NWSO membership is based on musical ability as well as the NWSO’s specific needs for the season. Placement into the orchestra is competitive and based on artistic quality. All musicians will be admitted by audition only.  Musicians who pass the audition will be admitted on a one-year assessment period. The player may, or may not, be admitted to the orchestra at that end of the one-year period.

Once admitted to the orchestra, placement, seating and retention in the orchestra is at the discretion of the Conductor. Seating within an orchestra may be changed during the season at the discretion of the Conductor. Musicians will be removed from the orchestra for chronic absences, sub-standard performances, or unacceptable behavior. The decision of the Conductor will be final.

Positions within the Orchestra

Orchestra members are selected by the Conductor for principal or section positions based on auditions, the Conductor’s discretion, the quality of the sound to be achieved, and the good of the orchestra.

String Section Seat Rotation

Except for principal chairs, seating will be assigned on a rotating basis. Assignments are up to the discretion of the Conductor and will be available before or at the start of a concert's first rehearsal.


Teacher's CEU / Clock Hours

CEU / Clock Hours are available for educators who are members of NWSO, to be used for teacher certification renewal and district salary schedules.  Clock Hours are issued through the Washington Music Educators Association (WMEA) at the level of one clock hour per hour of rehearsal or performance.  Clock Hours are free for WMEA members, or $2 per hour for those without a current WMEA membership.


Dress Code

The dress code described is standard concert attire for symphony orchestras.

Women

You are free to wear a polished black outfit of your choice but it should meet the requirements listed below.

  • Long black dress or long black skirt/dress pants
    • Avoid wearing short skirts/dresses
    • If you choose to wear a skirt or dress please select one where the length is at least ankle high
  • Black blouse
    • Elbow length or longer (preferred)
    • Please avoid spaghetti strap style top
  • Black shoes, black stockings
  • Unobtrusive jewelry
  • Refrain from wearing perfume, cologne or scented hair spray.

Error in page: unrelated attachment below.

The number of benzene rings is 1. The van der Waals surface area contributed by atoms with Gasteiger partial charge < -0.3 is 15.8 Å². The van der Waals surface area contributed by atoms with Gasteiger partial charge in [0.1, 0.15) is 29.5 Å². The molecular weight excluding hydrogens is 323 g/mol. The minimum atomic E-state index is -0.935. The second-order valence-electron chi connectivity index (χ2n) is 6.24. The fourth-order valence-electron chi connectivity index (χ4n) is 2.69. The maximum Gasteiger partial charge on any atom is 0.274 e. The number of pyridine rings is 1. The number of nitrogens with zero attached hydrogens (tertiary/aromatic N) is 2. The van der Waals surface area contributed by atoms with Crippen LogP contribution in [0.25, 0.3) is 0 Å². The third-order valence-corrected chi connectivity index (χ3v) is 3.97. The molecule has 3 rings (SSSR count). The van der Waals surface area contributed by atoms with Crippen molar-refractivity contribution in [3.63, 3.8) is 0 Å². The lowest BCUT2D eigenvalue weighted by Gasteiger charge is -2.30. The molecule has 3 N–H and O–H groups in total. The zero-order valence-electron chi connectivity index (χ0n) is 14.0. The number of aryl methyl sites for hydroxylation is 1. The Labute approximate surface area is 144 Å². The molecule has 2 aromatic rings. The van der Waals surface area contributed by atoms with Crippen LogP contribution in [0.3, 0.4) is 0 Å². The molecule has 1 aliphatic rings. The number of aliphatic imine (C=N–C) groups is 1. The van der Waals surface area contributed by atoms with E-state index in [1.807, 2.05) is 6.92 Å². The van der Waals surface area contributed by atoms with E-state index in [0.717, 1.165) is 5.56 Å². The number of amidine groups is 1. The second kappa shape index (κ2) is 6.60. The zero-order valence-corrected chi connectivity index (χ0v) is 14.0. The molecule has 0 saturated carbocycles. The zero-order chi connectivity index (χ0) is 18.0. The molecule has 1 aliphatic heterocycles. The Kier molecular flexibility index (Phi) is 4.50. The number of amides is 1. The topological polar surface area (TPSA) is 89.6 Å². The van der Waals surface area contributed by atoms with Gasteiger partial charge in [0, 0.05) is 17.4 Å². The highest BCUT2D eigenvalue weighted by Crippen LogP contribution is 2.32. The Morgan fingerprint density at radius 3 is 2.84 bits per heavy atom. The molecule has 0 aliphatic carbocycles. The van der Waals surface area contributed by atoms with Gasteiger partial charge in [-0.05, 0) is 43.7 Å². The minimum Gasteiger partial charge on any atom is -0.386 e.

Men

Any outfit below with black shoes & black socks

  • Black tuxedo with white tux shirt and black bow tie (preferred)
  • Black suit with white shirt and black bow tie
  • Black suit with black shirt and black tie
  • Refrain from wearing perfume, cologne or scented hair spray.

Inclement Weather

In case of inclement weather, decisions will be made by 5:45 pm the day of any rehearsal or concert.  Please call the Orchestra Manager  (425) 213-6492  for a recorded message that will indicate whether or not a rehearsal or concert will proceed.


Other Information

Some General Guidelines for Good Rehearsals

  • Warm-up carefully, discreetly, and in an organized manner. Others need to hear themselves too.
  • Respond quickly to the Conductor’s instruction.
  • Be considerate when the Conductor is working with sections other than your own. This is a good time to silently review challenging passages in your music. Be ready to play again as soon as the Conductor asks.
  • Listen to the other parts, and think about how your part fits into the overall texture of the music.
  • Always look at least a measure or two ahead when playing. When sight-reading, play patterns and groups of notes rather then one note at a time.
  • Look up foreign words and directions that you do not understand.
  • Never view any passage as easy; playing anything well requires practice, skill and concentration. Take nothing for granted and focus on refining details.
  • Avoid getting overly worried about difficult parts – it will only make them more difficult. Take these parts to your private teacher for assistance, or practice them slowly at home with a metronome.
  • When beginning a new work, apply interpretive ideas from other compositions in the same style or period.
  • The principal player(s) in your section is/are your leader(s). When in doubt, look to a principal to answer questions about bowings, entrances and any other related issues.

Open Communication Policy

NWSO maintains a confidential open door policy and encourages you to communicate your thoughts, ideas, suggestions, and concerns. Please feel free to talk to or e-mail the Conductor or the Orchestra Manager at anytime.


Key Contacts


Updated: September 18, 2017